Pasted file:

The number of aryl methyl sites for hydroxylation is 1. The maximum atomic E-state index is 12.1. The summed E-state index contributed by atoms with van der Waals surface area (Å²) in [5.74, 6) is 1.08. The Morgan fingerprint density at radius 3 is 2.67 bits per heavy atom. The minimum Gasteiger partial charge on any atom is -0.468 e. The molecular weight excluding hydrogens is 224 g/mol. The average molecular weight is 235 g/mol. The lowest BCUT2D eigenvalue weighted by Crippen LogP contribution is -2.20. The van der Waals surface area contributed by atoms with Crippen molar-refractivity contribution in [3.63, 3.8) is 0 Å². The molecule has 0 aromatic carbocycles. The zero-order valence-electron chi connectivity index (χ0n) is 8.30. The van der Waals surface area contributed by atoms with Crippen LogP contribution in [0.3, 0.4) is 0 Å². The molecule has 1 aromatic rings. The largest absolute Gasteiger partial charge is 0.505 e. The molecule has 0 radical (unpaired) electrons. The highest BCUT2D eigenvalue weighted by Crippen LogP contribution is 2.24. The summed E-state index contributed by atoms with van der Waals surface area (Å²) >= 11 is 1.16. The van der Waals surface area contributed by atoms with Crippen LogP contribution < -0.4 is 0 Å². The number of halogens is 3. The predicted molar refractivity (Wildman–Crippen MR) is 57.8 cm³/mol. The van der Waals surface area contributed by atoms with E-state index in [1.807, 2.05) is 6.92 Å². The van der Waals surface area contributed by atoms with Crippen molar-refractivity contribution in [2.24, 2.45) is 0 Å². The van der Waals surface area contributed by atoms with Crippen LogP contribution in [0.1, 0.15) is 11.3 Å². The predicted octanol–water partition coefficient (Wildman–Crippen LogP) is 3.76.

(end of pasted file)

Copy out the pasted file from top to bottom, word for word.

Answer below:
The number of aryl methyl sites for hydroxylation is 1. The maximum atomic E-state index is 12.1. The summed E-state index contributed by atoms with van der Waals surface area (Å²) in [5.74, 6) is 1.08. The Morgan fingerprint density at radius 3 is 2.67 bits per heavy atom. The minimum Gasteiger partial charge on any atom is -0.468 e. The molecular weight excluding hydrogens is 224 g/mol. The average molecular weight is 235 g/mol. The lowest BCUT2D eigenvalue weighted by Crippen LogP contribution is -2.20. The van der Waals surface area contributed by atoms with Crippen molar-refractivity contribution in [3.63, 3.8) is 0 Å². The molecule has 0 aromatic carbocycles. The zero-order valence-electron chi connectivity index (χ0n) is 8.30. The van der Waals surface area contributed by atoms with Crippen LogP contribution in [0.3, 0.4) is 0 Å². The molecule has 1 aromatic rings. The largest absolute Gasteiger partial charge is 0.505 e. The molecule has 0 radical (unpaired) electrons. The highest BCUT2D eigenvalue weighted by Crippen LogP contribution is 2.24. The summed E-state index contributed by atoms with van der Waals surface area (Å²) >= 11 is 1.16. The van der Waals surface area contributed by atoms with Crippen LogP contribution < -0.4 is 0 Å². The number of halogens is 3. The predicted molar refractivity (Wildman–Crippen MR) is 57.8 cm³/mol. The van der Waals surface area contributed by atoms with E-state index in [1.807, 2.05) is 6.92 Å². The van der Waals surface area contributed by atoms with Crippen molar-refractivity contribution in [2.24, 2.45) is 0 Å². The van der Waals surface area contributed by atoms with Crippen LogP contribution in [0.1, 0.15) is 11.3 Å². The predicted octanol–water partition coefficient (Wildman–Crippen LogP) is 3.76.